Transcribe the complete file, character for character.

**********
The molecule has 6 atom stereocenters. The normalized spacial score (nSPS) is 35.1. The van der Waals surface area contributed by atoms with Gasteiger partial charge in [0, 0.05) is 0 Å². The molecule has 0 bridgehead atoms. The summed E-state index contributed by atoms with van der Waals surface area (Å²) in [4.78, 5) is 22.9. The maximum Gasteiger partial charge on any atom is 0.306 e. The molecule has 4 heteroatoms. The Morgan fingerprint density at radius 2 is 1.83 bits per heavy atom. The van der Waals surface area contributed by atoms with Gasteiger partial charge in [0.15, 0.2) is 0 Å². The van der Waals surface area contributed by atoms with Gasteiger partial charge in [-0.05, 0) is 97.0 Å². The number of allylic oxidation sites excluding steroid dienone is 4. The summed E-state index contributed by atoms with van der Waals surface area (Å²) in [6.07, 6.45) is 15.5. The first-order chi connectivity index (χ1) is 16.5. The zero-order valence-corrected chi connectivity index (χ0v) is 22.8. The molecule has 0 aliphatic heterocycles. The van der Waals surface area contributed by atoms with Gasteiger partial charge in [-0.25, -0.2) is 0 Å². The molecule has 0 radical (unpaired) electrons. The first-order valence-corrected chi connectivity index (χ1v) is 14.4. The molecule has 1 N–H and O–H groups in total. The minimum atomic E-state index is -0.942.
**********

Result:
The molecule has 6 atom stereocenters. The normalized spacial score (nSPS) is 35.1. The van der Waals surface area contributed by atoms with Gasteiger partial charge in [0, 0.05) is 0 Å². The molecule has 0 bridgehead atoms. The summed E-state index contributed by atoms with van der Waals surface area (Å²) in [4.78, 5) is 22.9. The maximum Gasteiger partial charge on any atom is 0.306 e. The molecule has 4 heteroatoms. The Morgan fingerprint density at radius 2 is 1.83 bits per heavy atom. The van der Waals surface area contributed by atoms with Gasteiger partial charge in [0.15, 0.2) is 0 Å². The van der Waals surface area contributed by atoms with Gasteiger partial charge in [-0.05, 0) is 97.0 Å². The number of allylic oxidation sites excluding steroid dienone is 4. The summed E-state index contributed by atoms with van der Waals surface area (Å²) in [6.07, 6.45) is 15.5. The first-order chi connectivity index (χ1) is 16.5. The zero-order valence-corrected chi connectivity index (χ0v) is 22.8. The molecule has 0 aliphatic heterocycles. The van der Waals surface area contributed by atoms with Gasteiger partial charge in [-0.25, -0.2) is 0 Å². The molecule has 0 radical (unpaired) electrons. The first-order valence-corrected chi connectivity index (χ1v) is 14.4. The molecule has 1 N–H and O–H groups in total. The minimum atomic E-state index is -0.942.